101 films co-produced a new making-of documentary for Stephen Frears’ The Grifters. In which, a producer states that Martin Scorsese believed Jim Thompson’s novel of the same name was among the best crime novels that hadn’t been adapted and so sought to amend that fact. With the legendary Taxi Driver director busy working on Goodfellas and the Last Temptation of Christ, he didn’t have the time to work on another movie. Between Scorsese and his collaborators, they decided that the director of a small British film, My Beautiful Laundrette, was the right person for it. Not because there is any consistent theme between the two texts but because Frears was adept at presenting characters who weren’t common in American cinema.
In essence, the Grifters is about a young couple whose relationship changes when a long-estranged mother comes back into the picture. Being cut from noir stock, basic is the one thing this film isn’t for these characters are con artists. Roy (John Cusack) works short-cons in which he only makes small amounts of money and doesn’t attract the attention of any undesirables and he is in a relationship of sorts with Myra (Annette Bening), who as the film develops is revealed to have a history of dangerous long-cons. Trying his luck at bars, Roy is beaten up at which point his very young mother, Lilly (Anjelica Huston) comes back into the picture. To call Roy and Lilly estranged would be underselling the point, however, with all three of them together it is clear that we are observing toxic relationships play out with fatal consequences. To return to that feature-length making-of for a moment, the producers comment on how Frears refocused the source text. When it was words on a page the story was Ray’s, in the hands of this up and coming director, he twisted it to give Anjelica Huston’s Lilly the center-stage.
Although functionally noir, the execution isn’t quite the same. One of the core traits of a film noir is its dense plotting, that isn’t true here the first hour opts for a more vagrant construction with the movie instead serving character development and building the world. Another trait of the noir was their fast-talking ways, instead, Frears has installed a patience into the text that allows us to understand who the characters are rather than using (admittedly cool) archetypes who react when things go badly. Having that breathing room allows for some great character moments that are pounced upon with relish, especially by Huston who gets to play off a reluctant maternal instinct with the survivalist instinct it took her to survive in a violent world. One we come to understood explicitly after her Boss, Bobo (Pat Hingle) – a crime lord whose presence is never too far away – punishes her after he suspects foul play. I assume it was that very conflict that Frears found interesting. Huston too, she got her first academy award nomination for this turn. John Cusack too enjoys this space with a cool performance as Roy, a man who never truly trusts anyone and keeps everyone at arm’s length.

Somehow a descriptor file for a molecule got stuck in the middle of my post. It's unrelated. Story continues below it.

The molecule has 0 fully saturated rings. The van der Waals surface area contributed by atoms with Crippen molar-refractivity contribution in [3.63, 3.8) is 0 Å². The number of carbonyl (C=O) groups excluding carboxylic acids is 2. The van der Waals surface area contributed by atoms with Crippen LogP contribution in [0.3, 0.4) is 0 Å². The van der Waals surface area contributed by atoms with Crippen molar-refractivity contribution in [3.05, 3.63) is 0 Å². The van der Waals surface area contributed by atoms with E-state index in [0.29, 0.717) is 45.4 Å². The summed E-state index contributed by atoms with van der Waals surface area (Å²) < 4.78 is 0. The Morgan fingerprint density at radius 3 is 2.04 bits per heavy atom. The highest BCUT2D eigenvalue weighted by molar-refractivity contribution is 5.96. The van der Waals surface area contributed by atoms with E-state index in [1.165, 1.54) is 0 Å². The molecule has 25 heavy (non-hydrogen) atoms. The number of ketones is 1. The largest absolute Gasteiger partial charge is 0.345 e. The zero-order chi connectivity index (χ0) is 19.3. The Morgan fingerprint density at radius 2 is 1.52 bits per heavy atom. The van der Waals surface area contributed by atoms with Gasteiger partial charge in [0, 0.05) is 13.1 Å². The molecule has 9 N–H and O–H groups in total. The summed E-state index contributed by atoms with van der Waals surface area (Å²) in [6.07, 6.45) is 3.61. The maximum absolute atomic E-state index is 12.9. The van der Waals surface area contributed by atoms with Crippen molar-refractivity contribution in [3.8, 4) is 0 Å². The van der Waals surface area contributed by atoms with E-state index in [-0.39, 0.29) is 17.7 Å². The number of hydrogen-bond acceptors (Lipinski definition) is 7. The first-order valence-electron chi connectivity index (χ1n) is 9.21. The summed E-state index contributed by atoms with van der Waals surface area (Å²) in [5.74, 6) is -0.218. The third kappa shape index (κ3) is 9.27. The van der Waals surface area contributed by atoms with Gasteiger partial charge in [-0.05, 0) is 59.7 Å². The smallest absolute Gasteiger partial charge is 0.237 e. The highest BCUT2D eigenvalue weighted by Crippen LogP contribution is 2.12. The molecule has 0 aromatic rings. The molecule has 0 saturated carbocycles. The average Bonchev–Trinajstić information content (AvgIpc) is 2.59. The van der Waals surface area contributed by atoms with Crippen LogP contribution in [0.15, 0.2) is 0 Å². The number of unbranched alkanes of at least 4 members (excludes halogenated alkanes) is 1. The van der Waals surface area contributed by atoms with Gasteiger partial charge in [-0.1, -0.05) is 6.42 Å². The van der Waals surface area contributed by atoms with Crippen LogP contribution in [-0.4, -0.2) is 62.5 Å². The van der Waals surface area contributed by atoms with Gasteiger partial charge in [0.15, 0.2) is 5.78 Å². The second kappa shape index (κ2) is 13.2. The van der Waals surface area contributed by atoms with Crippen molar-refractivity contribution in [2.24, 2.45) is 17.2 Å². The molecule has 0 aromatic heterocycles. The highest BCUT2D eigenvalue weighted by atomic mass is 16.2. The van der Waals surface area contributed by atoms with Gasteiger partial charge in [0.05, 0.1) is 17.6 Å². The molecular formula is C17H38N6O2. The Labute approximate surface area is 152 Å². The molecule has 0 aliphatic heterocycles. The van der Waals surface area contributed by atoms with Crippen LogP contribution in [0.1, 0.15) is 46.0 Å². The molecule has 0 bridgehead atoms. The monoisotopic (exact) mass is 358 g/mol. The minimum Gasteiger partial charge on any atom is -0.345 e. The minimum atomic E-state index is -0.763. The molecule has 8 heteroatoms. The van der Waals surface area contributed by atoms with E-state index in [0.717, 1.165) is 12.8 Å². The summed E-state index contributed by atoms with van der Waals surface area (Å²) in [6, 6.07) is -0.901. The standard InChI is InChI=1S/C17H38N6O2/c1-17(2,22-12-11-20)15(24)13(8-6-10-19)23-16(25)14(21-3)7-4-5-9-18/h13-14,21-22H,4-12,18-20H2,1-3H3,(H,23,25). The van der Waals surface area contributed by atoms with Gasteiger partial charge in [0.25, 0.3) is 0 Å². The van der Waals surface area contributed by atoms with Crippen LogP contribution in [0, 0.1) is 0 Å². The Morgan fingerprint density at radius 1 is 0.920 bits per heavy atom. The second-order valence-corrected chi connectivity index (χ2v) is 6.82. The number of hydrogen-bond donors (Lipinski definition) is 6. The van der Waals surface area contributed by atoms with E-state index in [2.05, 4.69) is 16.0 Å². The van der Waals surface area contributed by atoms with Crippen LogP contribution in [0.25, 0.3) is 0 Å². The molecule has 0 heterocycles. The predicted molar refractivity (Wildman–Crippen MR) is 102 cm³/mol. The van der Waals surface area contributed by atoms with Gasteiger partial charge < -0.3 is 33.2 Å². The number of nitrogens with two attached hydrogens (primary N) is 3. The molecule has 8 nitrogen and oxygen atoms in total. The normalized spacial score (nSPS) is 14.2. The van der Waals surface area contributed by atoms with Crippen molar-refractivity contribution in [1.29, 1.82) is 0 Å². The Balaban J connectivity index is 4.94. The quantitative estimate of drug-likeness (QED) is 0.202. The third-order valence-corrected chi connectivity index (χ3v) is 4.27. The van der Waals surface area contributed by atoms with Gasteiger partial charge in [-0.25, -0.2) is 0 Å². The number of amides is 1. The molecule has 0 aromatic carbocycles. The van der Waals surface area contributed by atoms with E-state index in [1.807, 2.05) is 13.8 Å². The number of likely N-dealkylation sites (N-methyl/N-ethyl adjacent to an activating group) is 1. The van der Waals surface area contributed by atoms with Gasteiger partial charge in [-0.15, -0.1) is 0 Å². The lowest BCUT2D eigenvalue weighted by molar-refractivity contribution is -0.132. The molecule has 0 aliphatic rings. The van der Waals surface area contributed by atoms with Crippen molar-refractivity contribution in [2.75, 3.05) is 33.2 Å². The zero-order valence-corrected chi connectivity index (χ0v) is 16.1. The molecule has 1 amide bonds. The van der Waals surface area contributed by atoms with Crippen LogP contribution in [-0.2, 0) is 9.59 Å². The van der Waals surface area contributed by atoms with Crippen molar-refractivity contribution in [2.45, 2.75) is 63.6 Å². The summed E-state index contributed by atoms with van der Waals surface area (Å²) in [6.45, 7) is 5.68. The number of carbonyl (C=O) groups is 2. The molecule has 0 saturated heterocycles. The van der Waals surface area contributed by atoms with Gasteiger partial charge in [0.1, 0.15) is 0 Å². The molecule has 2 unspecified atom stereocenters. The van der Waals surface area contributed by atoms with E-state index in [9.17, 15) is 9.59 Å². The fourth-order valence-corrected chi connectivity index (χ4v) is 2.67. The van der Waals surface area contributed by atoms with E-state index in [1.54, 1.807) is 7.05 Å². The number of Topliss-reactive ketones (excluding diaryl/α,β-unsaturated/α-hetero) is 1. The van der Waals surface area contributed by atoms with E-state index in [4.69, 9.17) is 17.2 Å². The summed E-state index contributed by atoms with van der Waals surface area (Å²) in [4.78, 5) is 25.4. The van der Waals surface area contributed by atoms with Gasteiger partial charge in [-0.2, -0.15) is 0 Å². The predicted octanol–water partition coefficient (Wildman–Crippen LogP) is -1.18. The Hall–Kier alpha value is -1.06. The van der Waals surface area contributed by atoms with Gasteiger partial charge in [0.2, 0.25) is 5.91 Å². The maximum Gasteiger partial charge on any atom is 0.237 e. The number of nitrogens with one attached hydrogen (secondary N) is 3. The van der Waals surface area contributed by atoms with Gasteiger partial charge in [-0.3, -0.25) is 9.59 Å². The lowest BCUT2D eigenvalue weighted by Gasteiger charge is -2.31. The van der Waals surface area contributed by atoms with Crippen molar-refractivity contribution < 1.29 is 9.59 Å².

The 1990s was something of a golden age for the neo-noir, and as good as they often were it would be very hard to dispute that they were more often than not straightforward. They used modern skills to tell old stories of old Hollywood. The Grifters doesn’t play by those rules. Editor Mick Audsley drops punkish left-turns in from the very ground up with an opening scene that utilises a triple split-screen to imply that the main players are inextricably linked to one another. As he says in the accompanying making-of, he was told to express himself.
Finding ways to be unique is important for a genre that has been established since the 1940s, especially after its heyday, the same is true for the neo-western too – they need to find their uniqueness to be relevant to a contemporary audience. Not that there is anything inherently wrong with the way film noir was constructed, it is one of the most beloved styles of genre cinema after all. I am more interested in the ways Frears diverts from that norm. Whether that comes in the pacing, the female lead, the “femme fatale” being more dangerous than the sex symbols they would’ve been previously, or that its peaks are more akin to 1990s crime movie than something born from in the1940s.
Not everything has its hand in the anti-establishment, look no further than the music for the main offender. Television screens in 1990 were still dominated by the light police procedural in which a renegade cop (Columbo) or some other unassuming character (Diagnosis Murder or Murder she Wrote) solved murders, and by and large, they shared a similar musical footprint. Even if he was a composer “royalty”, Elmer Bernstein gave the Grifters a musical identity akin to those long-running TV shows. Unfortunately, an awkward anachronism was born from this as many scenes had a mutual tone with the more dangerous edges of 1990s crime. Not that Bernstein used the same piano work in those scenes, he scored those moments with sounds more like what you’d find in a horror movie. You can only really describe this as inconsistent.
Music can be re-scored and recut, so that isn’t enough to defeat this lost warm-up for one of the greatest eras of crime cinema. Stephen Frears Grifters is a great discovery and further proof that home video labels are more than something lost in the shadow of the omnipotent streaming landscape. Setting out a new stall by pairing The Grifters with one of Cronenberg’s final body horror flings (eXistenZ) is inspired, 101 films’ Black Label has opened shop with quite the statement of intent if you ask me.